“The rules should facilitate this process while also balancing the need to build climate resilience and to ensure these units are being used as intended — to house more Hamiltonians,” she said.
Ferguson, who did vote in favour of an urban boundary expansion last November, did say he is worried about houses being converted to fourplexes, especially if it means more cars are parked on streets. His amendment to limit conversions of standalone homes did not gain support.
“This worries the daylights out of me,” Ferguson said. “I see that neighbours will be outraged by this.”
Ferguson, along with Wilson and Couns. John-Paul Danko (Ward 8), Maria Pearson (10) and Brenda Johnson (11), did vote in support of Hamilton embracing inclusionary zoning. Groups such as ACORN Hamilton have publicly lobbied for that, saying it will help lower housing costs in the city.
Wilson explained that building the “conceptual locations of the City’s Major Transit Station Areas,” i.e., where LRT stops will be, should satisfy provincial regulations. She noted the staff who report to general manager of economic planning and development Jason Thorne are well underway in that work.
“The permission is there from the province of Ontario,” Wilson said. “They’ve provided a more scoped area for where inclusionary zoning can be — unfortunately in my opinion — but it is around high-order transit and major transit stations. As (general manager) Thorne noted, staff is almost there with identifying where those stations will be.”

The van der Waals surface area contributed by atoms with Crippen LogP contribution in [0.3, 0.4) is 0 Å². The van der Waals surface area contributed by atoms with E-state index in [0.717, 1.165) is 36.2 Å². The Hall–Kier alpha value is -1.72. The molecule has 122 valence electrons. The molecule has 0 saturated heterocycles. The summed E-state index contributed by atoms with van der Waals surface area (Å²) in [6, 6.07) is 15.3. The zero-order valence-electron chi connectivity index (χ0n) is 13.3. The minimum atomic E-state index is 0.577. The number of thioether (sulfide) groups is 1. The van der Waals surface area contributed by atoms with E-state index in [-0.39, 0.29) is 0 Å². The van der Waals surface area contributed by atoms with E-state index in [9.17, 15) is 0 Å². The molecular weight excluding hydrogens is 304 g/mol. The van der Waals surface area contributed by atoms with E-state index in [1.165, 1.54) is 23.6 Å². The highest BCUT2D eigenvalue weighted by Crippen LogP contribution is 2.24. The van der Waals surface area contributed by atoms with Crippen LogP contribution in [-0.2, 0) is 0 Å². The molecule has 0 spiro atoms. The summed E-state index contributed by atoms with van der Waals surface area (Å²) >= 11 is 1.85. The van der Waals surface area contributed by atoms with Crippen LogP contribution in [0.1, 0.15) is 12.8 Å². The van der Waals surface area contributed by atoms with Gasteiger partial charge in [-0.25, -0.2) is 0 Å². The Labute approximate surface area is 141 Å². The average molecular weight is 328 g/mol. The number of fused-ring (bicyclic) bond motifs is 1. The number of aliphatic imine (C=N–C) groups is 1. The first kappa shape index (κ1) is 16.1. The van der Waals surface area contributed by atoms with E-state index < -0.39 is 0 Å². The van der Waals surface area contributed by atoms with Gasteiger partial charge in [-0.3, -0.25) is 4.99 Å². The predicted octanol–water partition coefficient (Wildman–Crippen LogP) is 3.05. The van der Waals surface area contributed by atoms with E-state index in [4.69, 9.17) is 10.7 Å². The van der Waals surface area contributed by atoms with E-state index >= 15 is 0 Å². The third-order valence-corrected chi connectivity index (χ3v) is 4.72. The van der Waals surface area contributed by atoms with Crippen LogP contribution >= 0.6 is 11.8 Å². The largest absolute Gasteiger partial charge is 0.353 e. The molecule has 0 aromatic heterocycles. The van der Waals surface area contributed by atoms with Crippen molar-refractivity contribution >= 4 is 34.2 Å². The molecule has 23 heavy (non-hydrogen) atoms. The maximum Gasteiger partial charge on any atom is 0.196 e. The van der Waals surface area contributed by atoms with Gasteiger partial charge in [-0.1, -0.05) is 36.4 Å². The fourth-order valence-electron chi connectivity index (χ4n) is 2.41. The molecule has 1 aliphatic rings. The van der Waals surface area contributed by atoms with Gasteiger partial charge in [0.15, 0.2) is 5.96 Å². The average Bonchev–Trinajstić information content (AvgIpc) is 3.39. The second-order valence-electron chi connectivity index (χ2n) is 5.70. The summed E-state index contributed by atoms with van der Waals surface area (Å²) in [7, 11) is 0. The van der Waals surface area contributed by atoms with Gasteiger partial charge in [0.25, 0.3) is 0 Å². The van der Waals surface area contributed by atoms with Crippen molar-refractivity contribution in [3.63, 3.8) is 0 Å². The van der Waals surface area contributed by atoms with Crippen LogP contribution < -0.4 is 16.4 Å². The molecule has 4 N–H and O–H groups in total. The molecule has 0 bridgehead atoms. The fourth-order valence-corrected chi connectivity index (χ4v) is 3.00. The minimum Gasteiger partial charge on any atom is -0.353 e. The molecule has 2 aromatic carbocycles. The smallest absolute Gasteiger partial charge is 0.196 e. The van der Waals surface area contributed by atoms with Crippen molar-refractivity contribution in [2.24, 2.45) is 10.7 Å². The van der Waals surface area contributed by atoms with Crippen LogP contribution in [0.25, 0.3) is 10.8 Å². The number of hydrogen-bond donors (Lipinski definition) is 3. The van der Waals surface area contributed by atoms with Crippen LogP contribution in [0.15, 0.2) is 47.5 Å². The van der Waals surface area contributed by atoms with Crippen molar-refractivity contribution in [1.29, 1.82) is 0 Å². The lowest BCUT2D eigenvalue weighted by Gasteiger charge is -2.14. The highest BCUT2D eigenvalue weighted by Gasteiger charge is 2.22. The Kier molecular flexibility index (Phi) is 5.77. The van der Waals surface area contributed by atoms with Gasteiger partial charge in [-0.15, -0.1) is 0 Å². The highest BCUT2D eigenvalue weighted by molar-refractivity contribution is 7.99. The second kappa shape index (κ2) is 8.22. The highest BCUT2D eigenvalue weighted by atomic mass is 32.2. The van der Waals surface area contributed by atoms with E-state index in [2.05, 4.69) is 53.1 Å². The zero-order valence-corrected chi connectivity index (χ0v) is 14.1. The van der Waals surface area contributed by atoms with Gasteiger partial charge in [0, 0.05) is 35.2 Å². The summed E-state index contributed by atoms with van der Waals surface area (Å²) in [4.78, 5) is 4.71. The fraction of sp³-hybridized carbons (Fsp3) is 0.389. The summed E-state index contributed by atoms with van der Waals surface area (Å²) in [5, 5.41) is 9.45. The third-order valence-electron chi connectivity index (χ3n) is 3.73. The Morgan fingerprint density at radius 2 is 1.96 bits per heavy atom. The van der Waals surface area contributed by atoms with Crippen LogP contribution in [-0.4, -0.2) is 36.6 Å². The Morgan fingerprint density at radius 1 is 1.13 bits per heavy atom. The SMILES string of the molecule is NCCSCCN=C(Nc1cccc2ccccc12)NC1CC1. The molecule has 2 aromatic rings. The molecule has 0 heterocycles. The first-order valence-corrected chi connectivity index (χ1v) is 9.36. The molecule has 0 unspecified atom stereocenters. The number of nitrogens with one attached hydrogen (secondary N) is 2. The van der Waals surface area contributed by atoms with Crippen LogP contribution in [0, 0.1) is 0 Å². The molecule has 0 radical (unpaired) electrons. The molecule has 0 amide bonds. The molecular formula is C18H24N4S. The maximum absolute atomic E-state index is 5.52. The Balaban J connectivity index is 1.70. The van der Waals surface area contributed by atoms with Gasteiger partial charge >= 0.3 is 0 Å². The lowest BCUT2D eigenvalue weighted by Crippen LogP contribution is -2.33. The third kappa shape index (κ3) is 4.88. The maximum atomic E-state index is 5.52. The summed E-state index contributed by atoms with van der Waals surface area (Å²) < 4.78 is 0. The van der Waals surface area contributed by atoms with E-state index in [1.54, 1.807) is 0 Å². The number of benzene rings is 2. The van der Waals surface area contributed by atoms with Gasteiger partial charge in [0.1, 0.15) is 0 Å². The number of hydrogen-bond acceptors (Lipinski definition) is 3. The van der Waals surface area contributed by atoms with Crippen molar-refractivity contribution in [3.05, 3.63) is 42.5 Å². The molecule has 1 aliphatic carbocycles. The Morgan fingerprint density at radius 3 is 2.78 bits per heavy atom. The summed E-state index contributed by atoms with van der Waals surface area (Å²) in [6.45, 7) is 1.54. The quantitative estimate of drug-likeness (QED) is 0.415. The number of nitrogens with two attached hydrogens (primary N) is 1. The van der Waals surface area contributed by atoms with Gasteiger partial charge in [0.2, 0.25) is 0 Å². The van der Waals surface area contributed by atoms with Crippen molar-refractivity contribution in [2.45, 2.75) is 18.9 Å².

Inclusionary zoning was on ‘pause’ after LRT cancellation
The LRT, of course, has been a long-running municipal drama. Councillors voted 9-6 last June to prepare a MOU (memorandum of understanding) to build the LRT. Last spring, about a year and a half after cancelling the LRT, the Ontario PC Party government said it would fund 50 per cent of the contruction, and the federal government would pay for the other half.
City of Hamilton chief planner Steve Robichaud explained the concept of inclusionary zoning. He also noted that the December 2019 cancellation of the LRT put a pin in work to adopt it in Hamilton, since there are “scoped” provincial regulations about where it can be used.
“It is a legislative framework that allows a municipality to require that a portion of units within a development be affordable, and that they be set aside to be affordable — whether that’s ownership or rental,” Robichaud said. “The province has put in place an inclusionary zoning framework that municipalities can adopt, but it’s limited to being in what is definited as Major Transit Station Areas — which will eventually be the LRT station stops.
“Part of the issue is that unless you have an approved design and LRT funding of MTSAs,” he added. “So when the province withdrew the funding a couple years ago, we wouldn’t meet the definition, the test, to do inclusionary zoning around the MTSAs. Although (city senior project manager) Heather Travis and her team had been doing a lot of work on that, we had to kind of put a pause on that.”
Article by Nathan Sager for Insauga